"It has made me extremely driven," said Colasurdo, "because when I first entered the workforce, there were very limited jobs. And so I was competing for jobs with older men, like, 45 years old. I was in interviews with them. I also think that that is the difference between that maybe entitlement piece that we're talking about because -- and I don't fault the younger millennials for that -- they're seeing 30-year-old men being CEOs and super-successful and getting billions of dollars, and so I think that's what they expect."

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The older millennials: Dianna Colasurdo, Ronald Clark and Tim Kleiman. 

CBS News

Golodryga asked, "How many of you still live with your parents or depend on your parents for financial help?"

Two of the younger millennials say they live with their parents. Corvette James added, "But I don't depend on them."

"How [is it] you don't depend on your parents but you live at their house? How does that work?" asked  another younger millennial, Luke Suchecki.

"So, I pay all my own bills, but I live with them," Calcillo replied.

So, about the notion that "Millennials are overly sensitive and need praise"?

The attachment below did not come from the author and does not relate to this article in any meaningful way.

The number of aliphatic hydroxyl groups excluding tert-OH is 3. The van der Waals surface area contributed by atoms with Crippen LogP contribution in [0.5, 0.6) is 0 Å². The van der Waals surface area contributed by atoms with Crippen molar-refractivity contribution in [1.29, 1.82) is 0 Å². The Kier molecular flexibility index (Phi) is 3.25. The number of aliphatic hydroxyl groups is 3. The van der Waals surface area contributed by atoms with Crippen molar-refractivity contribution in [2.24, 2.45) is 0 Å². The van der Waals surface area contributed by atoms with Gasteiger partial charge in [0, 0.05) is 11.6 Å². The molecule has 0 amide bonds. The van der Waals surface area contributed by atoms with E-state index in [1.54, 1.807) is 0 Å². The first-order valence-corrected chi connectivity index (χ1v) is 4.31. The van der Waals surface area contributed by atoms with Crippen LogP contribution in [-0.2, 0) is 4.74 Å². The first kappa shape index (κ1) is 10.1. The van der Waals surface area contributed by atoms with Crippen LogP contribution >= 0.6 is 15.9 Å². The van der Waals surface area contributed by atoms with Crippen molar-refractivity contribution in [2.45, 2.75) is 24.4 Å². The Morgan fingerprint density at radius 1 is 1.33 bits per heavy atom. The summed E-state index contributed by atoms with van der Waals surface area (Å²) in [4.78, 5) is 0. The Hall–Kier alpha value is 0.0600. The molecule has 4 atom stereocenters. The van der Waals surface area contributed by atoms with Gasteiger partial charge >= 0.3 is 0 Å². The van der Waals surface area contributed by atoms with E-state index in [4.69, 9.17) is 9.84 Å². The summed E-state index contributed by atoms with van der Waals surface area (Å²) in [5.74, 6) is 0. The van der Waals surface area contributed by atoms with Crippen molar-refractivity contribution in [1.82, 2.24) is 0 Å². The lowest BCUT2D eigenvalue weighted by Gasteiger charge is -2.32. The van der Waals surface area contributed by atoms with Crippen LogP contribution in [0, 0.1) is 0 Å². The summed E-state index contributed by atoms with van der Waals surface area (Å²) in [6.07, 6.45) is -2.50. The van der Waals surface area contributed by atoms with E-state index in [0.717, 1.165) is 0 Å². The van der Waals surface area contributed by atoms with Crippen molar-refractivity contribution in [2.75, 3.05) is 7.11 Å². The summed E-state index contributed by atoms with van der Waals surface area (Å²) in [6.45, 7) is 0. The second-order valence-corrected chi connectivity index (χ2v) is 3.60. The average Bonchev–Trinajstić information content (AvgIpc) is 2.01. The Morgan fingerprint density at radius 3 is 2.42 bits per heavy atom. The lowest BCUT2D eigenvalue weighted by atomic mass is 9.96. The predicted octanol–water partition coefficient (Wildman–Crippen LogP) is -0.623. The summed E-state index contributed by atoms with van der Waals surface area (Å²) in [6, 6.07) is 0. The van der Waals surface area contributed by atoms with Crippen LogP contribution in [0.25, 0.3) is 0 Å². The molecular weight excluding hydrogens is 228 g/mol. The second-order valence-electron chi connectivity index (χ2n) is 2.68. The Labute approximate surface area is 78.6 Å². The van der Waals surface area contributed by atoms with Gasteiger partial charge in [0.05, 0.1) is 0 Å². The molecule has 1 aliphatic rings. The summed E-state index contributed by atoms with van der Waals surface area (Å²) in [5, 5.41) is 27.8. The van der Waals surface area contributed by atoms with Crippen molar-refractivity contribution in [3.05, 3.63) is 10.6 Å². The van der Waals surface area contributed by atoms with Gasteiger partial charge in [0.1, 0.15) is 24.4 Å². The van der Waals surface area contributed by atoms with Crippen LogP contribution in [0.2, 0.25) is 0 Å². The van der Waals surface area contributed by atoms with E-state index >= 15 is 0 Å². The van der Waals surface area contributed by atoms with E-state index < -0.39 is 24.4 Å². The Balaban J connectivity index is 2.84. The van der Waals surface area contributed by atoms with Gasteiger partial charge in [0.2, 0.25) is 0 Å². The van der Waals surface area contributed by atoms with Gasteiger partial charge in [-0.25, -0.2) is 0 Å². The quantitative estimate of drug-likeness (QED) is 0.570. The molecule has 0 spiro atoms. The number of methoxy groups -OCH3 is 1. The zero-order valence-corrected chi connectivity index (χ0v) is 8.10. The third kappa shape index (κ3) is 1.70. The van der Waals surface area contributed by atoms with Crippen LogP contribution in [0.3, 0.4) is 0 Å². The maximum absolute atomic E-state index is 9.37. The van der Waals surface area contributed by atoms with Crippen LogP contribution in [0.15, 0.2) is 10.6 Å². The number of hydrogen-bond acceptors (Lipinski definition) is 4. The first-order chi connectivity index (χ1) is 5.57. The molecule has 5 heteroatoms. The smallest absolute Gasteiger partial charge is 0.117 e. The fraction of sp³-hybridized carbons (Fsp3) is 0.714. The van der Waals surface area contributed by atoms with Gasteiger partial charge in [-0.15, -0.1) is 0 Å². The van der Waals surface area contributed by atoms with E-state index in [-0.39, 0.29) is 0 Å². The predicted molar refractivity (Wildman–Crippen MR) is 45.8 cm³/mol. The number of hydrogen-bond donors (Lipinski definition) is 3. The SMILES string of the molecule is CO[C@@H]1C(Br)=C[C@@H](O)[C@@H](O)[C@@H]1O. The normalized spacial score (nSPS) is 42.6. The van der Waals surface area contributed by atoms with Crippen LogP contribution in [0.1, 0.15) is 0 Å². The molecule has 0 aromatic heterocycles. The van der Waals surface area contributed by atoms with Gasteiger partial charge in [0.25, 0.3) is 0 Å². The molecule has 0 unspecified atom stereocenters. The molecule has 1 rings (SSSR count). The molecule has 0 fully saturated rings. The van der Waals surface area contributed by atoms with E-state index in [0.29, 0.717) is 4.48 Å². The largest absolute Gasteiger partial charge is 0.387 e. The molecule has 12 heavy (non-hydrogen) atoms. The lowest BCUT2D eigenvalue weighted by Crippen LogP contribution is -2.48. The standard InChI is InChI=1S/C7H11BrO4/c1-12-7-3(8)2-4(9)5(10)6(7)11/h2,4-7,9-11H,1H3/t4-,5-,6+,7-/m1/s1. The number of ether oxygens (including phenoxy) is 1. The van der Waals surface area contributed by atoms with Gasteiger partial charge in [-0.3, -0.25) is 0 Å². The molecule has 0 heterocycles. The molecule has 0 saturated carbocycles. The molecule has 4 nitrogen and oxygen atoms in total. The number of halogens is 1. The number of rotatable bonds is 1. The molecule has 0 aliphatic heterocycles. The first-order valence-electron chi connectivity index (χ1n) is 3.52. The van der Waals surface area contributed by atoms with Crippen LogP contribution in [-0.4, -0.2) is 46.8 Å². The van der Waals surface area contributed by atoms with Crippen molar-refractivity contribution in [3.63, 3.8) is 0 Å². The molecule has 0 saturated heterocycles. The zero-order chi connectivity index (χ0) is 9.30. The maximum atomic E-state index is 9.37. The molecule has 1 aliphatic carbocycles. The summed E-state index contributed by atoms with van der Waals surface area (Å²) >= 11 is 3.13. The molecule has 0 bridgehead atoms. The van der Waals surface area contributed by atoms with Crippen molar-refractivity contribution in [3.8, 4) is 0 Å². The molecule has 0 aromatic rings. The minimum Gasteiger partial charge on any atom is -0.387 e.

"Now, that's really hurtful for you to say," joked older millennial Tim Kleiman. "It was very aggressive!"

There was a split when asked if everyone felt like they needed a trophy. "I think it's more of a respect thing," said older millennial Ronald Clark. "I think that a lot of what we do isn't respected, you know? I think that there's a disconnect with previous generations and us that there's not a respect for the skills that we do on a regular basis that they can't."

But Suchecki said, "Doing a job doesn't necessarily deserve a pat on the back. I mean, you have a job to do and you did it. It's not like, 'Congratulations, you did it!'  You just did it."

When asked on texting or emailing vs. talking on the phone, Kleiman suggested it's rude and intrusive to call someone.

"I think that it can be," Calvillo added, "depending on what you're calling for. For example, I work in a sales job. If I call someone, I feel like they are more annoyed with me than if they can just respond to a text on their own time."

Golodryga then asked each group to characterize the other. What were the older millennials perception of the younger set?

"I think overall younger millennials are very intelligent," said Colasurdo. "I think they are very entrepreneurial. I think that they are entitled, but I don't think necessarily believe that that is a bad thing in all cases."